Elon Musk, chief executive officer of Tesla Motors Inc., attends the Bloomberg Vanity Fair White House Correspondents' Association (WHCA) dinner afterparty in Washington, D.C., U.S., on Saturday, April 28, 2012. The 98th annual dinner raises money for WHCA scholarships and honors the recipients of the organization's journalism awards. Photographer: Andrew Harrer/Bloomberg *** Local Caption *** Elon Musk

Sa-born Elon Musk had his head in the clouds yesterday as his company’s Falcon 9 rocket safely entered orbit, signalling that a commercial outfit can play a meaningful role in space travel.

Educated at Pretoria Boys’ High, multimillionaire Musk emigrated to Canada in his late teens in 1989 and studied in the US.

He co-founded PayPal, but now his emphasis with his company SpaceX is on the space game.

The elated owner of SpaceX was applauded at company headquarters in Hawthorne, California, when orbit was attained.

The rocket was launched at 9.44am SA time yesterday.

SpaceX is the first of several US competitors to try sending spacecraft to the International Space Station (ISS) with the goal of restoring US access to space for humans by 2015.

“We are really at the dawn of a new era of space exploration, one where there is a much bigger role for commercial space companies,” Musk said, likening the space effort to the rise of the internet in the mid-1990s.

“The internet was created as a government endeavour but then the introduction of commercial companies really accelerated its growth and made it accessible to the mainstream,” he added. “I think we are actually at that stage and the success of this mission – even what we have seen thus far – I think bodes well for that new stage of space exploration.”

The company successfully test-launched its Falcon 9 rocket in June 2010, then made history with its Dragon launch in that December, becoming the first commercial outfit to send a spacecraft into orbit and back. Its reusable Dragon capsule has been built to carry cargo and up to seven crew members.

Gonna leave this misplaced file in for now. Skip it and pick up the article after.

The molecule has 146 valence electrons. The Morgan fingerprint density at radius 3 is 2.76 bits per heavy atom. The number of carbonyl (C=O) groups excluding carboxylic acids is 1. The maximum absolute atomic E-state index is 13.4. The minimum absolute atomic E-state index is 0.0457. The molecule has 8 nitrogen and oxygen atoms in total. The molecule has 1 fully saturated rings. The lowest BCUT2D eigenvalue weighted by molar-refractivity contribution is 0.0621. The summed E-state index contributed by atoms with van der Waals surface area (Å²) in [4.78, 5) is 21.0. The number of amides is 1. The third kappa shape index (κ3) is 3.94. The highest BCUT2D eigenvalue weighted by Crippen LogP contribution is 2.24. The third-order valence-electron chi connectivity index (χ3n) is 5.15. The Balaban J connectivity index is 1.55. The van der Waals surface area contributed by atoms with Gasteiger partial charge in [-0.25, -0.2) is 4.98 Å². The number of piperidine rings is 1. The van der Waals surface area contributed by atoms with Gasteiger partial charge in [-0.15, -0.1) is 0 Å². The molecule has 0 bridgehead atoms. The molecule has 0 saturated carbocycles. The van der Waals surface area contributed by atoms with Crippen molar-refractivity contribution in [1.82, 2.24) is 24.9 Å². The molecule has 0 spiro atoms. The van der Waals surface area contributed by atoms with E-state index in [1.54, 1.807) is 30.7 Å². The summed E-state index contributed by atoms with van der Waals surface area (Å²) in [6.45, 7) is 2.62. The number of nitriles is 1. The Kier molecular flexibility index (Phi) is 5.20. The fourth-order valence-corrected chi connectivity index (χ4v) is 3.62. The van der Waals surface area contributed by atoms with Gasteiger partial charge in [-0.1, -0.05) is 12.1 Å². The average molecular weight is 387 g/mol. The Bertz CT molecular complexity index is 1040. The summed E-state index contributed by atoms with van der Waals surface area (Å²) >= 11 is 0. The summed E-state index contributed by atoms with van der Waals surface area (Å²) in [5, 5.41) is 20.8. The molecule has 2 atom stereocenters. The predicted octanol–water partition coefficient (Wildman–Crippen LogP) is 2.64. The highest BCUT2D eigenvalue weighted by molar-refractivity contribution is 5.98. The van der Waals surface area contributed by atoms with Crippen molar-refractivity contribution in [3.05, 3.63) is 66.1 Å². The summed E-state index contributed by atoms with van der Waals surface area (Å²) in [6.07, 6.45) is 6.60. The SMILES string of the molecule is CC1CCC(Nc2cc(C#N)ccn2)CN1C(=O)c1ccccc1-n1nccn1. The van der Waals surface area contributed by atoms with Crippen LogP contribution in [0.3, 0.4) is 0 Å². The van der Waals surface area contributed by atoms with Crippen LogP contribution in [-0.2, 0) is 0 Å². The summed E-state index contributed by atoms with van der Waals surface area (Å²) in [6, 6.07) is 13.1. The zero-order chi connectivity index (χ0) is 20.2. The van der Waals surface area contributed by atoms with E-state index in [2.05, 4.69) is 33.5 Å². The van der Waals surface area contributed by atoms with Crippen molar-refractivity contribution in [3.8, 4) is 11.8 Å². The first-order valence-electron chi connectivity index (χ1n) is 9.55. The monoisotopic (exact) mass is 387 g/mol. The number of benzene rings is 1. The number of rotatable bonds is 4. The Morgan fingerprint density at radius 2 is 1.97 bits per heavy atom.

The test flight of the Dragon space capsule, which launched atop the Falcon 9 rocket, aims to show that commercial industry can restore US access to the ISS after Nasa retired its space shuttle fleet last year. The mission is set to include a fly-by and berthing with the station in the next three days, before the capsule returns to Earth at the end of this month.

Speaking of the launch, Musk said:

“Every bit of adrenalin in my body released at that point.”

The apparently flawless launch followed an attempt on Saturday that was scrubbed at the last second when computers detected high pressure in the central engine of the Falcon 9. A faulty check valve was detected and repaired on the same day.

No humans are travelling aboard the Dragon, but six astronauts are already at the $100 billion (R824bn) space lab to help the capsule latch on, to unload supplies and then restock the capsule with cargo to take back to earth.

On May 31, the Dragon is to detach from the station and land in the Pacific Ocean off the coast of southern California.

Nasa administrator Charles Bolden congratulated SpaceX for opening “a new era in exploration”.

“We’re handing off to the private sector our transportation to the ISS so that Nasa can focus on what we do best – exploring even deeper into our solar system, with missions to an asteroid and Mars on the horizon.

“Until now, only the space agencies of Russia, Japan and Europe have sent supply ships to the ISS. The three-decade US shuttle programme, which ferried astronauts and cargo, ended in 2011, leaving Russia as the sole taxi until private industry came to the party.”

SpaceX and a handful of other companies are being given seed money by Nasa. – Sapa-AFP